“Agony And Ecstasy Of The Highest Sporting Quality”

Our friend Pauline, having read yesterday’s post about Wimbledon tennis wondered whether I could repeat the performance with today’s men’s World Cricket Cup final between England and New Zealand. The title is a quotation from one of the commentators of a game which served up the most amazing finish.

I will try to explain the support in general, using this specific match as a vehicle. In the two images above we see the browner stretch of 22 yards between two sets of wickets which the batsmen must protect from the bowlers. In the second picture the batsman has hit the ball into the field. It is the task of fielders to catch or to stop the ball, while the batsmen run between the wickets to score runs. The two men in red shirts are the umpires whose task is to adjudicate on the play and interpret the rules. English players are in blue, while the New Zealanders are wearing black. Most people will understand that the cricket ball is red. In this version of the game it is white.

Around the perimeter is the boundary, which the ball in this image is about to reach, thereby scoring four runs. When the ball is hit over the ropes without bouncing the reward is six runs.

Behind the stumps stands the wicket keeper whose task is to stop the ball after it has passed the stumps. He may also catch the batsman out, or, if he is out of his ground – having crossed the white line in front of him – to stump him by breaking the wicket with the ball.

In this sequence the bowler has sent the ball past both batsman and wicket and the keeper has demonstrated great agility in catching it.

For a bowler the most satisfying dismissal of a batsman is to hit the stumps, or bowl him.

Another method is for the ball to strike the batsman’s pads on its way to certainly hitting the stumps. There are complicated rules about this.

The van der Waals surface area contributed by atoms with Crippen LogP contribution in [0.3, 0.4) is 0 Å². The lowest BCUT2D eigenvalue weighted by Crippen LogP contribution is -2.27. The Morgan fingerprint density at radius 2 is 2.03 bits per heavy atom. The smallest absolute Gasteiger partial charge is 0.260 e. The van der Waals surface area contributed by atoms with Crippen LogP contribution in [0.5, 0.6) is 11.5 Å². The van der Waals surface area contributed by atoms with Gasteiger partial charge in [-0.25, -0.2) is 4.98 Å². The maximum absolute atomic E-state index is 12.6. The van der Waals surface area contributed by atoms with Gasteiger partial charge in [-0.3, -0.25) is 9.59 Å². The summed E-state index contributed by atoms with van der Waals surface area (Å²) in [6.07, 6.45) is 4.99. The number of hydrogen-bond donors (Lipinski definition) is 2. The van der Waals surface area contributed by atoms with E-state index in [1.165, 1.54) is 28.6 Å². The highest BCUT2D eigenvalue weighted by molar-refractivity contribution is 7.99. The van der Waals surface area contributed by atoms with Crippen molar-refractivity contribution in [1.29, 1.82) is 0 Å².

Here are some batsmen in action. With balls often coming at them at 90 m.p.h. they all now wear protective masks,

and often need to take evasive action,

sometimes losing their footing.

Here we have some bowlers in action, their expressions betraying their feelings. The last image in this set demonstrates that some part of the bowler’s front foot must be behind the white line when he delivers the ball.

Fielding has become more important in recent years. Running, diving, catching, throwing to the wicket keeper, are all parts of the art. The last four images show a fielder taking a catch on the boundary. Because his feet touched the ropes the catch was disallowed and the shot counted for six runs.

One unpopular method of being dismissed is the run out. When running between the wickets a batsman must cross the white line. Here, a desperate dash was employed.

Here the batsman failed to ground his bat and was given out;

and this was the run out that, with the last of the extra six balls bowled to decide the otherwise tied match, decided the game, much in the manner of football’s penalty shoot out.

The spectators representing all corners of the globe were transfixed.

This evening Jackie produced a dinner of her own ratatouille, piri-piri chicken, and Lyonnaise potatoes, with which she drank Hoegaarden and I drank Doom Bar.


  1. Some Simply Amazing shots here Derrick and a great explanation of a game which puzzles many. I wonder if all your readers will work out who won?

    1. I’m sure anyone who wants to will know by now, but I didn’t say, because I think they both did – although the final picture does give it away. However it was only settled – not really won or lost. Thanks very much, Susan

  2. Good job of explaining the game Derrick. I’m kind of glad I couldn’t watch it – I might have had a heart attack from the tension! No losers in this match I think – so well played!!

    1. Quite so, Pauline, which is why I didn’t give the result. Thanks very much – especially for the prompt – I don’t think I’d have taken it on otherwise.

  3. Congratulations, Derrick! We all wanted England to win being the creators of the game and having never won the World Cup. Having said that, my heart went out to Kane Williamson and his team. They are such a gentle and enterprising team. It was a magical end unlikely to be repeated anytime soon, or probably in the extant century, assuming we keep playing cricket as it is known today or we don’t blast ourselves into a nuclear winter. If ever there was an occasion begging for announcement of joint winners of the Cup, this was one.